making a walnut butcher block


Old 04-02-10, 09:33 AM
Thread Starter
Join Date: Oct 2008
Location: Portland, OR
Posts: 78
Received 0 Votes on 0 Posts
making a walnut butcher block

i've lucked upon quite a bit of walnut (2,000+ lbs.) and my mind is now full of ideas about great things that i can do with it but my first project will be a butcher block table.


should i have the grains run parallel or perpendicular to the cutting surface? a mixture?

2" thick or 10" thick? somewhere in between?

should i have tenon running through the whole thing or is it possible to build something that will last with adhesive alone?
Sponsored Links
Old 04-02-10, 04:10 PM
chandler's Avatar
Banned. Rule And/Or Policy Violation
Join Date: Dec 2005
Location: USA
Posts: 39,967
Received 5 Votes on 5 Posts
Are you the guy who I gave the Black walnut tree to?? I had one fall across my garden area last fall and I had a guy remove it (gave it to him for the cleanup). Undisturbed 24" trunk for 30'. He got it for his FIL who turns bowls and sells them. Once he was loaded, he said he had to drop by the drug store on the way home. I asked if he hurt his back. He said, no, he had to pick up some Depends, because his FIL was going to wet his pants when he saw it.
I would run my grain lengthwise, so when you put it all together it won't have a tendency to have weak areas that would chip. I would make it about 2" thick, because it will be heavy. Now, comes the fun part....holding the pieces together. I have seen them put together with a good polyurethane glue (wetting one side as you glue it), and clamping the fire out of it, solidly across the entire board, not just in a couple of places, and I mean tight! You could always run a threaded rod in a couple of places with countersinks to hide the bolts and plug the hole.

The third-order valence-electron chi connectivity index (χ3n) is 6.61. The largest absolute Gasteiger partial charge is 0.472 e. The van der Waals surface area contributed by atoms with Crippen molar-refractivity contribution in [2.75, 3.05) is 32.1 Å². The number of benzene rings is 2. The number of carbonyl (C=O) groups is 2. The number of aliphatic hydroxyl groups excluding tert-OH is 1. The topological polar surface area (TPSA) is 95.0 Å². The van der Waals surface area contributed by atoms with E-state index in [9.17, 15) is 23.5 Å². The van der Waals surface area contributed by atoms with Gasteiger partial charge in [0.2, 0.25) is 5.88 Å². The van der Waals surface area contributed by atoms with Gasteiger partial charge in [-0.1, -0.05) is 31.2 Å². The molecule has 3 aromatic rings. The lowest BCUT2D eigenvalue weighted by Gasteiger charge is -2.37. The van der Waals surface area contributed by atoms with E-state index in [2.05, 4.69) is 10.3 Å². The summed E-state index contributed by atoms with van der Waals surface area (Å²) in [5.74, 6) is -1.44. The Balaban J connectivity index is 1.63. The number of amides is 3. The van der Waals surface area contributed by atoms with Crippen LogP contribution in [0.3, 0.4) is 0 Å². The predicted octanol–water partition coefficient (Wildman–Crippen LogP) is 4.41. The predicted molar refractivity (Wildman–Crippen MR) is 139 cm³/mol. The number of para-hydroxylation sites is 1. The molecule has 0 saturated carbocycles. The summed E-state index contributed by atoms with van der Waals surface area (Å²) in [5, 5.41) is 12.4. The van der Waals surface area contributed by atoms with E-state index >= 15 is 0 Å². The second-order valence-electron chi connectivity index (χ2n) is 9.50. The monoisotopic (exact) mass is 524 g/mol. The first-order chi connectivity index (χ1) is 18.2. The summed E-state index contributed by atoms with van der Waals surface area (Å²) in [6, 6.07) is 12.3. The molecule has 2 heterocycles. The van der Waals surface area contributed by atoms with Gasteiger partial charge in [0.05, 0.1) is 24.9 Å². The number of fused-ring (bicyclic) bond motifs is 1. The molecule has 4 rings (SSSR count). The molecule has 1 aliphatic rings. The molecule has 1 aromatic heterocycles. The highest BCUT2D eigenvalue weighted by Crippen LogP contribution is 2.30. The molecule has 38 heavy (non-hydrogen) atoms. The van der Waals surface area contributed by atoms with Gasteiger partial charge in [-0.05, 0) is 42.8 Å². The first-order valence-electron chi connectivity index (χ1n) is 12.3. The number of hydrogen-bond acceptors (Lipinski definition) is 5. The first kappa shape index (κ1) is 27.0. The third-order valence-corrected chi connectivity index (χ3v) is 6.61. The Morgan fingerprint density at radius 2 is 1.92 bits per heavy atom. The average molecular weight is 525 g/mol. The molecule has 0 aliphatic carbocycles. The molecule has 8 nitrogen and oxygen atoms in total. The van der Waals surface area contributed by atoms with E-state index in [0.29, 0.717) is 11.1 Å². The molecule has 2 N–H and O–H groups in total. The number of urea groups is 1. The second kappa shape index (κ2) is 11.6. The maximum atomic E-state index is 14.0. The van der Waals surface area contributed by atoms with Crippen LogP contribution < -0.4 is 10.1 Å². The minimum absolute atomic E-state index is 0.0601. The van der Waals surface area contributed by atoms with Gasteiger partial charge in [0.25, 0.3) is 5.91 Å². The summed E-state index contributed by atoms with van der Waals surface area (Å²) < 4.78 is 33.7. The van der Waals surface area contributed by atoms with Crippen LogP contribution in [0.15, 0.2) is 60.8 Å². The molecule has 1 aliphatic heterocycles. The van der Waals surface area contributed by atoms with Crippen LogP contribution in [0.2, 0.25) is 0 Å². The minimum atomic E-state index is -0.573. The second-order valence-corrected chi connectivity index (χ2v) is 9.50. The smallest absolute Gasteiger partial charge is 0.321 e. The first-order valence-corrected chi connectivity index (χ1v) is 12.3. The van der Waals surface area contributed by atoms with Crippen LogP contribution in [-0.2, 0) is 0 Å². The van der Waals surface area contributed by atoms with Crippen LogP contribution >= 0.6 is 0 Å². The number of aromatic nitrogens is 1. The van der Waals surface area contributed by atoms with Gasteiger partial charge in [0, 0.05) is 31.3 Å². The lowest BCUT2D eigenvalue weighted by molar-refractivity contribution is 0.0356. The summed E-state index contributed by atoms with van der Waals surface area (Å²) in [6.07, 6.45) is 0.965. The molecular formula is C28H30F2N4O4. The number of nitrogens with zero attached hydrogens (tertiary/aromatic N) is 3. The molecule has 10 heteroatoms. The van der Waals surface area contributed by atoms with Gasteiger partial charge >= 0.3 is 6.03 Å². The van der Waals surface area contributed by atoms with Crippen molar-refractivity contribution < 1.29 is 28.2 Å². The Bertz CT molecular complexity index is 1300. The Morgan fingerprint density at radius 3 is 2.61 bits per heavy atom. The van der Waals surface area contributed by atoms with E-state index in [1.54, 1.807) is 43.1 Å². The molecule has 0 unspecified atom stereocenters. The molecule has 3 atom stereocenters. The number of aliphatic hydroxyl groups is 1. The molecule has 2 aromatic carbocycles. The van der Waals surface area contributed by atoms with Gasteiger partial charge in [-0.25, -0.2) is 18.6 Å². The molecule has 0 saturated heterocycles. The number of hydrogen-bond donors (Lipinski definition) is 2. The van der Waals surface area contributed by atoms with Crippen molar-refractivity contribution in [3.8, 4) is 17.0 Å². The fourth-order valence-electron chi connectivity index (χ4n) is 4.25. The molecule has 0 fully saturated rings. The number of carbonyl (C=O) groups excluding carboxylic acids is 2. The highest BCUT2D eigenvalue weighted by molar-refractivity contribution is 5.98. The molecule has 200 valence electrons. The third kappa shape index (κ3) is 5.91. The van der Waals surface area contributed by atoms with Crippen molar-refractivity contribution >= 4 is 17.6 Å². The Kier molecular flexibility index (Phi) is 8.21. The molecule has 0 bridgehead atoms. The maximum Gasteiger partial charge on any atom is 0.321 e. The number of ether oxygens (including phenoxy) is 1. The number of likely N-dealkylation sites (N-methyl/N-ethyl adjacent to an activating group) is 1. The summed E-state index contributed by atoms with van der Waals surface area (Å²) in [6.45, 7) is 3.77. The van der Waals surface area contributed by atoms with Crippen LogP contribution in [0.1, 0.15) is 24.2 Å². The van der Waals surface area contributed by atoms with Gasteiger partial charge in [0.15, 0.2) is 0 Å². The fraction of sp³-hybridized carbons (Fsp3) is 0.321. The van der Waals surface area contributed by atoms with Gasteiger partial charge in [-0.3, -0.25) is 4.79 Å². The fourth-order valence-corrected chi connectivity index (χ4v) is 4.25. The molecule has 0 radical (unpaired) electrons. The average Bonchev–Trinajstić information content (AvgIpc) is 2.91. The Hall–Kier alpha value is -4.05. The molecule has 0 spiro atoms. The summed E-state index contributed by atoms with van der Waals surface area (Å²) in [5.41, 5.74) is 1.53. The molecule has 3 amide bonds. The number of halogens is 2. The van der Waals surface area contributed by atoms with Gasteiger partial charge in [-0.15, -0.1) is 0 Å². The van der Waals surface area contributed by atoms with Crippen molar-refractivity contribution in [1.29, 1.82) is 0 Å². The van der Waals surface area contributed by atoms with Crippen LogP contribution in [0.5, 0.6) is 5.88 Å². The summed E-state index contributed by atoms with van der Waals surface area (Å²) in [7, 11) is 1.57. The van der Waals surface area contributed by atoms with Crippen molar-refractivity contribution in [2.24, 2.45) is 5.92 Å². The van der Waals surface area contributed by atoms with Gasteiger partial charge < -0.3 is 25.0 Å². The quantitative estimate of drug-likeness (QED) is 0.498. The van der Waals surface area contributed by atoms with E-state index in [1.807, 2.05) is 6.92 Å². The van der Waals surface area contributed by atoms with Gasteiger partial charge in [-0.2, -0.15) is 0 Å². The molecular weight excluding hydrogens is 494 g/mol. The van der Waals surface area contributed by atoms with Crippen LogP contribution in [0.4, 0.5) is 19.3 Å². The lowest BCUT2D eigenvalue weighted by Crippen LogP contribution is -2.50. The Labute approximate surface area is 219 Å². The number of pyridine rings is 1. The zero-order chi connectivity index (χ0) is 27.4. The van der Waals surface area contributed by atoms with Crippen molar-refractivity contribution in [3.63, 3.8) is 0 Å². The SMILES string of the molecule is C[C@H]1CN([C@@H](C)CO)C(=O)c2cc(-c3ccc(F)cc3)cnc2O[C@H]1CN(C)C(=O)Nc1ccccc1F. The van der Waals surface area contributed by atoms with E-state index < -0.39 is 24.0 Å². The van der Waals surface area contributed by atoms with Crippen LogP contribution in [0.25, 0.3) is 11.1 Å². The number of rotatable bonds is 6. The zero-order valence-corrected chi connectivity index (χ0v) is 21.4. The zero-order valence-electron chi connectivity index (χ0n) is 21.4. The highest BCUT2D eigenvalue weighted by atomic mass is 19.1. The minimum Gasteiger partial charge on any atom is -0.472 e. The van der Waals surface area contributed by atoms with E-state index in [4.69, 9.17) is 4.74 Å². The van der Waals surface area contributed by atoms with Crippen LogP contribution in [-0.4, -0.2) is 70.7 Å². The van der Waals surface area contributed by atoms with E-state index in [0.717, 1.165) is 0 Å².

Let us know how things go.
Oh, yeah, this guy turns his bowls from the side of the wood, not from the end as I thought was normal.
Old 04-02-10, 04:56 PM
Thread Starter
Join Date: Oct 2008
Location: Portland, OR
Posts: 78
Received 0 Votes on 0 Posts
nope, this guy's not that guy

thanks for the advice about the clamping, i probably would've just put them every 10 inches or so had you not mentioned it. much of this material is too wet to start at it right away but at least i can cut it into pieces that will be of use once they cure.
Posting Rules
You may not post new threads
You may not post replies
You may not post attachments
You may not edit your posts

BB code is On
Smilies are On
[IMG] code is On
HTML code is Off
Trackbacks are Off
Pingbacks are Off
Refbacks are Off

Thread Tools
Search this Thread
Ask a Question
Question Title:
Your question will be posted in: